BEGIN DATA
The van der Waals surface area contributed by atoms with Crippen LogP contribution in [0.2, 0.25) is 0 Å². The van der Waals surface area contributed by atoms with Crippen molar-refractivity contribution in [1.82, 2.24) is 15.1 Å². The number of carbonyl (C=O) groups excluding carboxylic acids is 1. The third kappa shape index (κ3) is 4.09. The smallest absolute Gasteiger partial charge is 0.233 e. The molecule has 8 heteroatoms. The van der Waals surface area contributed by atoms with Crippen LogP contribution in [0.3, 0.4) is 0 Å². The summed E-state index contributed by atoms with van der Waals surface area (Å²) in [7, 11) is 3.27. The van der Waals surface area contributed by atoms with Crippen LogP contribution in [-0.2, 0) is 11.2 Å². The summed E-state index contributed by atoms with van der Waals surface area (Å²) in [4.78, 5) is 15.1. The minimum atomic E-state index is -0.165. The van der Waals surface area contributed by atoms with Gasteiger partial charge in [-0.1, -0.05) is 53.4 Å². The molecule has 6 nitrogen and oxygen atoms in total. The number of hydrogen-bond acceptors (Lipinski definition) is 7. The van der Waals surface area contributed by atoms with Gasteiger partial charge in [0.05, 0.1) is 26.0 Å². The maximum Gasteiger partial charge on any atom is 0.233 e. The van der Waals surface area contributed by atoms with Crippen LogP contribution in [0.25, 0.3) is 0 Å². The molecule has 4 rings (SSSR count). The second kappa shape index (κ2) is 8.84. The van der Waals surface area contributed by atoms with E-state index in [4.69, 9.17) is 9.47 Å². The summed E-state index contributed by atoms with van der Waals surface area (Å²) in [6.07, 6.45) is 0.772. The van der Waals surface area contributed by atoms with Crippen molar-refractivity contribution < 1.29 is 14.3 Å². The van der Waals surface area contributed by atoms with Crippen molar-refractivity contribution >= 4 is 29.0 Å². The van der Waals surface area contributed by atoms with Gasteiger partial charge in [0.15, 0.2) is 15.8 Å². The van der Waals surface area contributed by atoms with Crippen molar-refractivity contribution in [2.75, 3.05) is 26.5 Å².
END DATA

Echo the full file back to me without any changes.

The van der Waals surface area contributed by atoms with Crippen LogP contribution in [0.2, 0.25) is 0 Å². The van der Waals surface area contributed by atoms with Crippen molar-refractivity contribution in [1.82, 2.24) is 15.1 Å². The number of carbonyl (C=O) groups excluding carboxylic acids is 1. The third kappa shape index (κ3) is 4.09. The smallest absolute Gasteiger partial charge is 0.233 e. The molecule has 8 heteroatoms. The van der Waals surface area contributed by atoms with Crippen LogP contribution in [0.3, 0.4) is 0 Å². The summed E-state index contributed by atoms with van der Waals surface area (Å²) in [7, 11) is 3.27. The van der Waals surface area contributed by atoms with Crippen LogP contribution in [-0.2, 0) is 11.2 Å². The summed E-state index contributed by atoms with van der Waals surface area (Å²) in [4.78, 5) is 15.1. The minimum atomic E-state index is -0.165. The van der Waals surface area contributed by atoms with Gasteiger partial charge in [-0.1, -0.05) is 53.4 Å². The molecule has 6 nitrogen and oxygen atoms in total. The number of hydrogen-bond acceptors (Lipinski definition) is 7. The van der Waals surface area contributed by atoms with Gasteiger partial charge in [0.05, 0.1) is 26.0 Å². The maximum Gasteiger partial charge on any atom is 0.233 e. The van der Waals surface area contributed by atoms with Crippen LogP contribution in [0.25, 0.3) is 0 Å². The molecule has 4 rings (SSSR count). The second kappa shape index (κ2) is 8.84. The van der Waals surface area contributed by atoms with E-state index in [4.69, 9.17) is 9.47 Å². The summed E-state index contributed by atoms with van der Waals surface area (Å²) in [6.07, 6.45) is 0.772. The van der Waals surface area contributed by atoms with Crippen molar-refractivity contribution < 1.29 is 14.3 Å². The van der Waals surface area contributed by atoms with Crippen molar-refractivity contribution >= 4 is 29.0 Å². The van der Waals surface area contributed by atoms with Gasteiger partial charge in [0.15, 0.2) is 15.8 Å². The van der Waals surface area contributed by atoms with Crippen molar-refractivity contribution in [2.75, 3.05) is 26.5 Å².